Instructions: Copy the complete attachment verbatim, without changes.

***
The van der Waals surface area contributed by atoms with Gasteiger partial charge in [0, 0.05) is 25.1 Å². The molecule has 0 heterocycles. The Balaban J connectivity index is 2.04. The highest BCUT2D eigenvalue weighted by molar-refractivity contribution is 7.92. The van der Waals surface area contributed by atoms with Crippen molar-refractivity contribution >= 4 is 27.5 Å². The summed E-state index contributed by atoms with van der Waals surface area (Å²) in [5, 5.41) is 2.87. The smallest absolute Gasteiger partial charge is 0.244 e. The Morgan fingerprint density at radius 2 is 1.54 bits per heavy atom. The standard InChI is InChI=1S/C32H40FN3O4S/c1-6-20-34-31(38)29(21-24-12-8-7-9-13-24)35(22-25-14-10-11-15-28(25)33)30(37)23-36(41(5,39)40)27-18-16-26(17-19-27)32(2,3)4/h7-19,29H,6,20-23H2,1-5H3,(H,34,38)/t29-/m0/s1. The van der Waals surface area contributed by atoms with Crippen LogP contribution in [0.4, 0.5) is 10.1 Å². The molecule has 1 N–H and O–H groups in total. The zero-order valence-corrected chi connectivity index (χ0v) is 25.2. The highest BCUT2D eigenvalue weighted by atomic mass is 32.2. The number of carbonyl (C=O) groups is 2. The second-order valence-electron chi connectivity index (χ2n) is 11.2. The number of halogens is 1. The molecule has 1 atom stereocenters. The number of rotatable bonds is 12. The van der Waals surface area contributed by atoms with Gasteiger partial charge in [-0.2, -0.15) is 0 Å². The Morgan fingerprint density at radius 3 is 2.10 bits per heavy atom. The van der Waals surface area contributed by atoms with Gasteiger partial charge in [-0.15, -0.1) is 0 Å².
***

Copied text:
The van der Waals surface area contributed by atoms with Gasteiger partial charge in [0, 0.05) is 25.1 Å². The molecule has 0 heterocycles. The Balaban J connectivity index is 2.04. The highest BCUT2D eigenvalue weighted by molar-refractivity contribution is 7.92. The van der Waals surface area contributed by atoms with Crippen molar-refractivity contribution >= 4 is 27.5 Å². The summed E-state index contributed by atoms with van der Waals surface area (Å²) in [5, 5.41) is 2.87. The smallest absolute Gasteiger partial charge is 0.244 e. The Morgan fingerprint density at radius 2 is 1.54 bits per heavy atom. The standard InChI is InChI=1S/C32H40FN3O4S/c1-6-20-34-31(38)29(21-24-12-8-7-9-13-24)35(22-25-14-10-11-15-28(25)33)30(37)23-36(41(5,39)40)27-18-16-26(17-19-27)32(2,3)4/h7-19,29H,6,20-23H2,1-5H3,(H,34,38)/t29-/m0/s1. The van der Waals surface area contributed by atoms with Crippen LogP contribution in [0.4, 0.5) is 10.1 Å². The molecule has 1 N–H and O–H groups in total. The zero-order valence-corrected chi connectivity index (χ0v) is 25.2. The highest BCUT2D eigenvalue weighted by atomic mass is 32.2. The number of carbonyl (C=O) groups is 2. The second-order valence-electron chi connectivity index (χ2n) is 11.2. The number of halogens is 1. The molecule has 1 atom stereocenters. The number of rotatable bonds is 12. The van der Waals surface area contributed by atoms with Gasteiger partial charge in [-0.2, -0.15) is 0 Å². The Morgan fingerprint density at radius 3 is 2.10 bits per heavy atom. The van der Waals surface area contributed by atoms with Gasteiger partial charge in [-0.15, -0.1) is 0 Å².